A Russian 'troll slayer' went undercover at a troll factory
Slaying online trolls can be a lonely business. Just ask Russia’s Lyudmila Savchuk, who first exposed the story of Russia’s disinformation campaign back in 2014. The journalist and 33-year-old mother of two, Savchuk started noticing websites and social media accounts attacking local opposition activists in her hometown of Saint Petersburg with a frequency she hadn’t seen before. The posts were all too similar. The verbal assaults too coordinated. So, when Savchuk later heard that an organization rumored to be behind the campaign — the Internet Research Agency or IRA — was hiring writers, she went for it. “I wanted to get in there to see how it works, of course,” says Savchuk. Related: In Russia, a 'ghost empire' rises She was hired as a blogger and told to report to Savushkina 55, a nondescript four-story office building on the outskirts of town. Once on the inside, Savchuk was stunned to see hundreds of mostly younger Russians working as paid trolls in rotating shifts. But that?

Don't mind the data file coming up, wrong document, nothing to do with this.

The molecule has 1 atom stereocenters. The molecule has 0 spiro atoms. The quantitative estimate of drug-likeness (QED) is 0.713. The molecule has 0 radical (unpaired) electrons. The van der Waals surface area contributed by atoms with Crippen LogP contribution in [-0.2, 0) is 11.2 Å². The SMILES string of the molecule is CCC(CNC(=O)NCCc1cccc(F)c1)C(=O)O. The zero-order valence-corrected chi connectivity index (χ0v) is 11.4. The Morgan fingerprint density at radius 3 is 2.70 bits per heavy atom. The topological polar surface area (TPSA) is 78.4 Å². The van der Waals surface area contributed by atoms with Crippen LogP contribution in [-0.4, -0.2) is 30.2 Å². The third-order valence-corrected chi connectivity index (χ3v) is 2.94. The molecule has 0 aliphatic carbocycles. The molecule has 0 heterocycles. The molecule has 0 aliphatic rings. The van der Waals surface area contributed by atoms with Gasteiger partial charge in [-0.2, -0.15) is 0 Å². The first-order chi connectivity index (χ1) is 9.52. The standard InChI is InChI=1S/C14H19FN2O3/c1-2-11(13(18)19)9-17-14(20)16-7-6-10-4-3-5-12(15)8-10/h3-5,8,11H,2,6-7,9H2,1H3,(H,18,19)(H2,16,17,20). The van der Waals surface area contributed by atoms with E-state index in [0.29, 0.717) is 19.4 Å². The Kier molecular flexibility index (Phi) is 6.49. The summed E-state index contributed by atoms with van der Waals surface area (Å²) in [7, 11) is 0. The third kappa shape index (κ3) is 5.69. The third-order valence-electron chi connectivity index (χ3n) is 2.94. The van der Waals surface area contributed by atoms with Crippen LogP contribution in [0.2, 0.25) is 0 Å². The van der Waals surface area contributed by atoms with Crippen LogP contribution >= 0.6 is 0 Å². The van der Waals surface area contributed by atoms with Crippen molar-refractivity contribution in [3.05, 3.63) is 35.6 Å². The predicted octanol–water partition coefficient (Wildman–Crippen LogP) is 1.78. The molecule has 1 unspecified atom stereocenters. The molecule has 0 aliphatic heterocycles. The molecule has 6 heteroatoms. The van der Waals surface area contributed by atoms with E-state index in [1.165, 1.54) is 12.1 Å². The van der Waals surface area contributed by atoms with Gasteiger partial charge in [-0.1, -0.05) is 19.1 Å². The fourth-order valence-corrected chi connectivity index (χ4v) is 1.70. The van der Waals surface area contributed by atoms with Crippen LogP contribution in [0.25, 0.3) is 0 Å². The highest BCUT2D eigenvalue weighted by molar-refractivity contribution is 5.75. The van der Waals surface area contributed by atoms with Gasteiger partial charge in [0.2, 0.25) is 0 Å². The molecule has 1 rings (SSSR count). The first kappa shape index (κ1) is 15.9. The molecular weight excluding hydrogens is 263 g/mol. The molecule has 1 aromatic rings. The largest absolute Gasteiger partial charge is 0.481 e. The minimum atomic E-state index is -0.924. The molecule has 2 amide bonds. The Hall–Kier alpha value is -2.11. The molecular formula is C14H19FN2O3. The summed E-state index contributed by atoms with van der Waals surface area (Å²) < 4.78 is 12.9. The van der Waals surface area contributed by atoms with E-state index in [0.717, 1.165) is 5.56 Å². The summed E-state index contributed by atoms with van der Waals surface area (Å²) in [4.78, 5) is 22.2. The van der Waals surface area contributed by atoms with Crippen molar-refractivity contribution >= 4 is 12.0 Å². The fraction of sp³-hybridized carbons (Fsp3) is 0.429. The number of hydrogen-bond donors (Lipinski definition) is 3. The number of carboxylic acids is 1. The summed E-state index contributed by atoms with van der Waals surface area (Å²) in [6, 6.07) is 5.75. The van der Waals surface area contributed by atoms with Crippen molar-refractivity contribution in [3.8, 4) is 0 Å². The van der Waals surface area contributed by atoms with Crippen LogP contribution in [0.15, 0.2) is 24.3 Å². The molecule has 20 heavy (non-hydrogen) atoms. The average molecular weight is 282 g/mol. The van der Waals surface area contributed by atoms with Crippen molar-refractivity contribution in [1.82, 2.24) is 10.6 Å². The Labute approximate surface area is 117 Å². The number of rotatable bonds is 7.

• Perspective perception
• Dangerous, Influential Manipulators
• MARCH 2019